How fast do electrons inside a molecule move? Well, it is so fast that it takes them just few attoseconds (1 as = 10-18 s or one billionth of billionth of a second) to jump from one atom to another. Blink and you missed it - millions of billions of times. So measuring such ultrafast processes is a daunting task.
Scientists at the Australian Attosecond Science Facility and the Centre for Quantum Dynamics of Griffith University in Brisbane Australia, led by Professor Robert Sang and Professor Igor Litvinyuk have developed a novel interferometric technique capable of measuring time delays with zeptosecond (a trillionth of a billionth of a second) resolution.
They have used this technique to measure the time delay between extreme ultraviolet light pulses emitted by two different isotopes of hydrogen molecules - H2 and D2 - interacting with intense infrared laser pulses.
This delay was found to be less than three attoseconds (one quintillionth of a second long) and is caused by slightly different motions of the lighter and heavier nuclei.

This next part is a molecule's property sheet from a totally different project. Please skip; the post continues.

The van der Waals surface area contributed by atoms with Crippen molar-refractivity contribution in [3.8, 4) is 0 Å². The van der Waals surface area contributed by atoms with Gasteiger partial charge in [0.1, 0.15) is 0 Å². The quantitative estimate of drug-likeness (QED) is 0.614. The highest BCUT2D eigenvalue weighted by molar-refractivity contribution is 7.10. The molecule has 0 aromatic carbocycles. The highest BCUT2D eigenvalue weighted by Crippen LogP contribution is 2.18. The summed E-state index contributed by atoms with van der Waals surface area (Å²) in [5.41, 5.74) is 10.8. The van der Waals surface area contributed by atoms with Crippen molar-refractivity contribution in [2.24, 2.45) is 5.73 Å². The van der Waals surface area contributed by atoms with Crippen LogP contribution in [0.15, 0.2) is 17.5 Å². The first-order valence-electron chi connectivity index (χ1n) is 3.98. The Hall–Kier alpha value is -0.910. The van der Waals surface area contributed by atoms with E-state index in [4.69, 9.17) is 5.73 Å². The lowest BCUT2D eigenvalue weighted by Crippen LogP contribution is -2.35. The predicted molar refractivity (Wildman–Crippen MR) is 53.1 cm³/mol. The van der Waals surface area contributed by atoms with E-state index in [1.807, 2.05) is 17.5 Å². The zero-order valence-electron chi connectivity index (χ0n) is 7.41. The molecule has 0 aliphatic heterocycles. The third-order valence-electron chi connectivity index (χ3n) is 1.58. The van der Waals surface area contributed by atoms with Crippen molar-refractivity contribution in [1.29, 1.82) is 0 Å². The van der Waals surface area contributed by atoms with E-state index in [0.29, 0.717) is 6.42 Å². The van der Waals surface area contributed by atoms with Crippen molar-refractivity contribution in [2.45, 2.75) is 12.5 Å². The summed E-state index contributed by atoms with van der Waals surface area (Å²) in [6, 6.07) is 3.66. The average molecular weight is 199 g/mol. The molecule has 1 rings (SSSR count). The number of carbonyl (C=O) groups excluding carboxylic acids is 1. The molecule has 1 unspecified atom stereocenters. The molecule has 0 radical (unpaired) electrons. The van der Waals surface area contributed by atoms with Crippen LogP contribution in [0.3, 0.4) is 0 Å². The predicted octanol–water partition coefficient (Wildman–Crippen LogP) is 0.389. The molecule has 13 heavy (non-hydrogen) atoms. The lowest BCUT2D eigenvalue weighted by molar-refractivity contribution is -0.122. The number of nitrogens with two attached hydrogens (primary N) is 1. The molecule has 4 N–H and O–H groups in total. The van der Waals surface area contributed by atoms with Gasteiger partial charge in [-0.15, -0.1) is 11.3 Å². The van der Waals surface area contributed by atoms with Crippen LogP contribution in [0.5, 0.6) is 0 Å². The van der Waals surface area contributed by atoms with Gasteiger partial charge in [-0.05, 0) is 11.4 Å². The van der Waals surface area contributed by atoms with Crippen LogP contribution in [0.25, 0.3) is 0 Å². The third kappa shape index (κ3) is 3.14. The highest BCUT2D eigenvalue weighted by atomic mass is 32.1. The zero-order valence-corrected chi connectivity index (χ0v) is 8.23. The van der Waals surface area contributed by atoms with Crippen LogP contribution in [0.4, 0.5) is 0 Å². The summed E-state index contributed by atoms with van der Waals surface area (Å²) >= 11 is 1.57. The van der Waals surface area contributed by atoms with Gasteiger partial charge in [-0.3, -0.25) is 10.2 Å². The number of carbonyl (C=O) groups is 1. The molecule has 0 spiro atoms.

This study has been published in Ultrafast Science, a new Science Partner Journal.
The first author Dr Mumta Hena Mustary explains: "Such unprecedented time resolution is achieved via an interferometric measurement - overlapping the delayed light waves and measuring their combined brightness."
The light waves themselves were generated by molecules exposed to intense laser pulses in the process called high harmonic generation (HHG).
HHG occurs when an electron is removed from a molecule by a strong laser field, is accelerated by the same field and then recombines with the ion giving up the energy in the form of extreme ultraviolet (XUV) radiation. Both intensity and phase of that XUV HHG radiation are sensitive to exact dynamics of the electron wavefunctions involved in this process - all different atoms and molecules emit HHG radiation differently.
While it is relatively straightforward to measure spectral intensity of HHG - a simple grating spectrometer can do that - measuring HHG phase is a far more difficult task. And the phase contains the most relevant information about the timing of various steps in the emission process.
To measure this phase, it is usual to perform a so-called interferometric measurement when two replicas of the wave with finely controlled delay are made to overlap (or interfere) with each other. They can interfere constructively or destructively depending on the delay and relative phase difference between them.
Such measurement is performed by a device called an interferometer. It is very difficult to build an interferometer for XUV light, in particular to produce and maintain a stable, known and finely tuneable delay between two XUV pulses.
The Griffith researchers solved this problem by taking advantage of the phenomenon known as the Gouy phase - when phase of a light wave is shifted a certain way while going through a focus.